J.R.R. Tolkien

Yithian

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It has one or two good lines, including:

"In his hand he carried an ancient and trusty weapon, called by the elves a Browning semi-automatic."

"He would have finished him off then and there, but pity stayed his hand. It's a pity I've run out of bullets, he thought, as he went back up the tunnel..."

Pass.
 

sherbetbizarre

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scaletowidth
 

blessmycottonsocks

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That's the same edition I have. As soon as I saw the featureless area on the Bored of the Rings map described as "The Flat Mountains" I knew I would love the humour in this book! Still Laugh-out-loud funny, and some of the Nixon-era political gags have acquired a new resonance with Trump as POTUS!
 

GNC

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Some people have more money than sense.
Who would buy a suit of armour for their guinea pig?

Sir Boris and Sir Morris had their pet hamster Sir Doris clad in armour, so there is a precedent.
 

pandacracker

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Sir Boris and Sir Morris had their pet hamster Sir Doris clad in armour, so there is a precedent.

Also, only an irresponsible pet owner would send their guinea pigs into battle without some sort of protection.
 

Swifty

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Also, only an irresponsible pet owner would send their guinea pigs into battle without some sort of protection.
Our hamster Violet Szabo was so hard she didn't need armour, we did .... the little bitch :) (R.I.P.)
 

Yithian

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I recall following the production of the first of Jackson's Lord of The Rings film from the very first gossip that a production was in the offing to the actual theatric release. One of the most exciting stages was the endless casting speculation and the name Sean Connery kept cropping up in the early days as the preferred Gandalf. I always assumed that this was merely fan-generated chatter, but it seems that he was actually offered thd part--and he might even regret having turned down:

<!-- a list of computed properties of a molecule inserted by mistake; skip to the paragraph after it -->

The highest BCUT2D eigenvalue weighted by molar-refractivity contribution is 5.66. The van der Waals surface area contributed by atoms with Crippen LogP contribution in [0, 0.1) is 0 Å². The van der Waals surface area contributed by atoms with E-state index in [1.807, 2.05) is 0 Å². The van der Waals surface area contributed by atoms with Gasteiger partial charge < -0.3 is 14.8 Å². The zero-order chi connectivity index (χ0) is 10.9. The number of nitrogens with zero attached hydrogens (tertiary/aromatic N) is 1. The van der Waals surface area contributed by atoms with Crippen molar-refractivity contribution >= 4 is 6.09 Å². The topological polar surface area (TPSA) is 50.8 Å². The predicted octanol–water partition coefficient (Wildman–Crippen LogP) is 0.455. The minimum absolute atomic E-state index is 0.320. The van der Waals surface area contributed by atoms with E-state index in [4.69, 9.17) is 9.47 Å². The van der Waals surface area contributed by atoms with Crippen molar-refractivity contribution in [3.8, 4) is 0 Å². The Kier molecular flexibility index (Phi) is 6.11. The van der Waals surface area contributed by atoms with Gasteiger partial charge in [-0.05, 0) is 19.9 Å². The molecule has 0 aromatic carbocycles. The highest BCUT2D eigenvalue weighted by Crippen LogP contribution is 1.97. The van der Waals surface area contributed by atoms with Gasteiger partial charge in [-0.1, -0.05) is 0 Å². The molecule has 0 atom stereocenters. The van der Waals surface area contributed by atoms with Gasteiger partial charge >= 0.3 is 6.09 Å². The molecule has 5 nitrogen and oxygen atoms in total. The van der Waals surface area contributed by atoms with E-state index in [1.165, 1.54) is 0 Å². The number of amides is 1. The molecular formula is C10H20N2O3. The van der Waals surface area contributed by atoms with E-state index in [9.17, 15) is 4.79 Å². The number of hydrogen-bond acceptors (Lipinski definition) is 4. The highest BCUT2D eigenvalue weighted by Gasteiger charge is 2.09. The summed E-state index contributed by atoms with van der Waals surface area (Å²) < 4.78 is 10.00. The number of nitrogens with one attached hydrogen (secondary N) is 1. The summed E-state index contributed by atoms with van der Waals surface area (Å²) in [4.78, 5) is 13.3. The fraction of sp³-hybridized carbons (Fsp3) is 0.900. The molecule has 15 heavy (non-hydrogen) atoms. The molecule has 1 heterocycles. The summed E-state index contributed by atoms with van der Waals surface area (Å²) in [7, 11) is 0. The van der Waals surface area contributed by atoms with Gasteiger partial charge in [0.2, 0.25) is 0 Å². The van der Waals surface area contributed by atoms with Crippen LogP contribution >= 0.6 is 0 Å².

Connery stated in interviews that he was offered a role in The Lord of the Rings series, declining it owing to his "not understanding the script". CNN reported that the actor was offered up to 15% of the worldwide box office receipts to play Gandalf, which—had he accepted—could have earned him as much as $400 million for the trilogy.

https://en.wikipedia.org/wiki/Sean_Connery#Beyond_Bond

For what it's worth, much as I like a lot of Sean Connery's work, I think he would have made a rubbish Gandalf--we'd have got Sean Connery playing Sean Connery playing what Sean Connery thinks Gandalf might be.

And also for the record, I think the first instalment of the trilogy is a masterwork. The next two parts are still solid, but the incremental pacing and shifting tones of Fellowship are truly masterful; The Hobbit films were a tediously long computer game.
 

XEPER_

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I'm sure I used to read LOTR once a year when I was about 18 (so, probably did it about 3 times since I first read it as a 15 year old or something like that), but I don't remember reading it in the last 15-20 years, so I bought the Audible version of Fellowship of the Ring and I am LOVING it all over again. Tolkien really created a work of true genius with LOTR.
I have a couple of the swords from the movie - Sting, and the Witchking's sword which is about 5ft long, it's a monster, like it's owner (not me, the ringwraith!)
 

XEPER_

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I recall following the production of the first of Jackson's Lord of The Rings film from the very first gossip that a production was in the offing to the actual theatric release. One of the most exciting stages was the endless casting speculation and the name Sean Connery kept cropping up in the early days as the preferred Gandalf. I always assumed that this was merely fan-generated chatter, but it seems that he was actually offered thd part--and he might even regret having turned down:

Connery stated in interviews that he was offered a role in The Lord of the Rings series, declining it owing to his "not understanding the script". CNN reported that the actor was offered up to 15% of the worldwide box office receipts to play Gandalf, which—had he accepted—could have earned him as much as $400 million for the trilogy.

https://en.wikipedia.org/wiki/Sean_Connery#Beyond_Bond

For what it's worth, much as I like a lot of Sean Connery's work, I think he would have made a rubbish Gandalf--we'd have got Sean Connery playing Sean Connery playing what Sean Connery thinks Gandalf might be.